The American flag has become a symbol of resistance against China in the ongoing protests in Hong Kong, prominently waved throughout the city this past weekend as police fired tear gas and rubber bullets into the peaceful crowds.
Millions of Hong Kong residents have participated in rallies since early June against a bill proposed in the city’s legislature that would have allowed China to extradite anyone present in Hong Kong by accusing him or her of breaking Chinese law. Under the “One Country, Two Systems” policy China agreed to when the U.K. handed Hong Kong over in 1997, Hong Kong must abandon any claims to sovereignty in exchange for China not imposing communist laws on the city. The protesters objected that the extradition law would violate that policy.
Hong Kong Chief Executive Carrie Lam claimed the bill was “dead” this month, but protesters astutely noted that lawmakers had tabled the bill, allowing them to revive it any time. Protesters are demanding that the Legislative Council withdraw the bill entirely.
Protests this weekend were not about the bill, but against gang violence towards protesters last week. Pro-democracy advocates congregated last week in northern Yuen Long, a rural area outside of the central city, to protest the bill. Following the protest, an estimated 100 white-clad thugs surrounded the peaceful crowds moving into the Yuen Long Mass Transit Rail (MTR) station, beating them with metal rods and bamboo sticks. Following the mob attack, 45 people were hospitalized and, despite the dozens of attackers, little more than ten people arrested.
Police have since confirmed that some in the crowd had ties to Hong Kong’s triads, or organized crime groups. Protesters in Yuen Long this weekend accused police of collaborating with the protesters, citing videos showing officers calmly chatting with some of the mob.
Protesters prominently waved American flags in Yuen Long on Saturday during a protest for which police refused to issue a permit:
As Hong Kong police denied the protesters a permit to march, they attacked the crowd despite its peaceful nature, using tear gas and rubber bullets to disperse them. Journalists on the ground noted that the protesters appeared unarmed and did not move against the police when the attacks began. Video circulating on social media appeared to show elderly residents of a Yuen Long nursing home coughing and choking on tear gas seeping through the windows, angering many in Hong Kong.
Police also arrested Max Chung, the pro-democracy activist who initially requested a permit for the march. Police denied the permit despite the fact that, unlike previous protests, it was not exclusively against the Hong Kong government, but against the triads who attacked the protesters.
Protests continued Sunday despite the violence in Yuen Long on Saturday, this time within the Hong Kong city center. Protesters also waved American flags there. Some carried signs reading “We need the 2nd Amendment” and “President Trump, please liberate Hong Kong”:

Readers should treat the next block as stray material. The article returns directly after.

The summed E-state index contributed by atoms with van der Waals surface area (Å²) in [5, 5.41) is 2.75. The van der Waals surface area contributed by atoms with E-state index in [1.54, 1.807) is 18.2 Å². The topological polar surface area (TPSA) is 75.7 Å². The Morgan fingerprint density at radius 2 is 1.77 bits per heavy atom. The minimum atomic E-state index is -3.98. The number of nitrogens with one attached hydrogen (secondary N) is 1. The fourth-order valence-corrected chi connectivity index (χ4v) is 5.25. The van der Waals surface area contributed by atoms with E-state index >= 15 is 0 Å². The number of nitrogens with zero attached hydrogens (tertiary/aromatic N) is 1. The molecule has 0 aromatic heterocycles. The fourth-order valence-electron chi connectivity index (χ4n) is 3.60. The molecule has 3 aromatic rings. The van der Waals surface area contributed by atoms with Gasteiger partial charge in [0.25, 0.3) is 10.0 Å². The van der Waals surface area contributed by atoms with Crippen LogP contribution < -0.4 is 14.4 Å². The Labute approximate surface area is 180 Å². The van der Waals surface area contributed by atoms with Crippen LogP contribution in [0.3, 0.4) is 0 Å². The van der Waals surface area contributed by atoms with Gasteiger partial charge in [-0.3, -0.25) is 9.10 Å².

This weekend was not the first time the American flag surfaced as a symbol against Chinese tyranny. Pro-democracy protesters prominently waved the flag a week ago in the city center:
“We hope the U.S. and other nations will be able to help Hong Kong fight against Communist China’s policies,” a protester identified as Kelvin Wong told Bloomberg News in remarks published on July 15. “We need human rights, democracy, and freedom. These are the same values we share with the U.S. These are universal values. Now we are resisting Communist China, which doesn’t like these values but also interferes with Hong Kong.”
Wong emphasized that, despite claims from Beijing, they “are not influenced by foreign powers.”
Another protester, Wildy Chan, told the Hong Kong Free Press that same week that he was waving a U.S. flag to urge America to act in support of Hong Kong’s pro-democracy movement. Chan stated that he, in particular, supported the Hong Kong Human Rights and Democracy Act, a bill Rep. Chris Smith (R-NJ) introduced, which, if passed, would facilitate visas to Hong Kong residents to escape communist China if necessary and require the State Department to submit an annual report evaluating if “Hong Kong is sufficiently autonomous to justify special treatment by the United States for bilateral agreements and programs.”
China has dismissed the Hong Kong protest movement as an attempt by the United States to destabilize China’s economy, even given the minimal commentary on Hong Kong from the White House. President Donald Trump went as far as to recently compliment Chinese Communist Party leader Xi Jinping, stating that he has “acted responsibly” in response to protests.
“Judging from what was on the media, we see clear signs of foreign manipulation, orchestration and even organization in the relevant violent incidents,” Chinese Foreign Ministry spokeswoman Hua Chunying said last week following Trump’s positive comments. “I hope the US will answer this question honestly and clearly: what role did the US play in the recent incidents in Hong Kong and what is your purpose behind it?”
“Though lacking self-knowledge, the US, I believe, should at least know one thing. Hong Kong belongs to China, and China does not allow any foreign interference in Hong Kong affairs. Nor will we allow any foreign forces to mess up Hong Kong,” Hua concluded. “We advise the US to withdraw its dirty hands from Hong Kong as soon as possible.”